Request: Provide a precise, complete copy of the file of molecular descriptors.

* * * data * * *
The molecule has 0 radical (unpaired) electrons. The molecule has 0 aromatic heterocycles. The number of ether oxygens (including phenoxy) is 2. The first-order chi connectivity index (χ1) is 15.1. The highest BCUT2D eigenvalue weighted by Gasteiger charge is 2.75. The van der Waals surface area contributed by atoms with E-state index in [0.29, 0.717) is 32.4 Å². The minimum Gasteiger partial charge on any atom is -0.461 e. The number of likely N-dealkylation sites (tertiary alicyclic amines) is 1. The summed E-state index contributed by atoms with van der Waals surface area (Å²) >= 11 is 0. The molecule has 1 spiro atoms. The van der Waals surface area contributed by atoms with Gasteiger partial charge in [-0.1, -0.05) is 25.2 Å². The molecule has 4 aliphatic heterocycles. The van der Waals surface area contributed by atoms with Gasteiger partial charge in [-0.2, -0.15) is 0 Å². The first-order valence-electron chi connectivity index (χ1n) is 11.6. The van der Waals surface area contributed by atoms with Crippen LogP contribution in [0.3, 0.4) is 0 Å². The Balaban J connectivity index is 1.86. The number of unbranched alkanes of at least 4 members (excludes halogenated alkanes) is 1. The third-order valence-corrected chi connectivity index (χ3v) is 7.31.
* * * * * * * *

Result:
The molecule has 0 radical (unpaired) electrons. The molecule has 0 aromatic heterocycles. The number of ether oxygens (including phenoxy) is 2. The first-order chi connectivity index (χ1) is 15.1. The highest BCUT2D eigenvalue weighted by Gasteiger charge is 2.75. The van der Waals surface area contributed by atoms with E-state index in [0.29, 0.717) is 32.4 Å². The minimum Gasteiger partial charge on any atom is -0.461 e. The number of likely N-dealkylation sites (tertiary alicyclic amines) is 1. The summed E-state index contributed by atoms with van der Waals surface area (Å²) >= 11 is 0. The molecule has 1 spiro atoms. The van der Waals surface area contributed by atoms with Gasteiger partial charge in [-0.1, -0.05) is 25.2 Å². The molecule has 4 aliphatic heterocycles. The van der Waals surface area contributed by atoms with Gasteiger partial charge in [-0.2, -0.15) is 0 Å². The first-order valence-electron chi connectivity index (χ1n) is 11.6. The van der Waals surface area contributed by atoms with Crippen LogP contribution in [0.3, 0.4) is 0 Å². The Balaban J connectivity index is 1.86. The number of unbranched alkanes of at least 4 members (excludes halogenated alkanes) is 1. The third-order valence-corrected chi connectivity index (χ3v) is 7.31.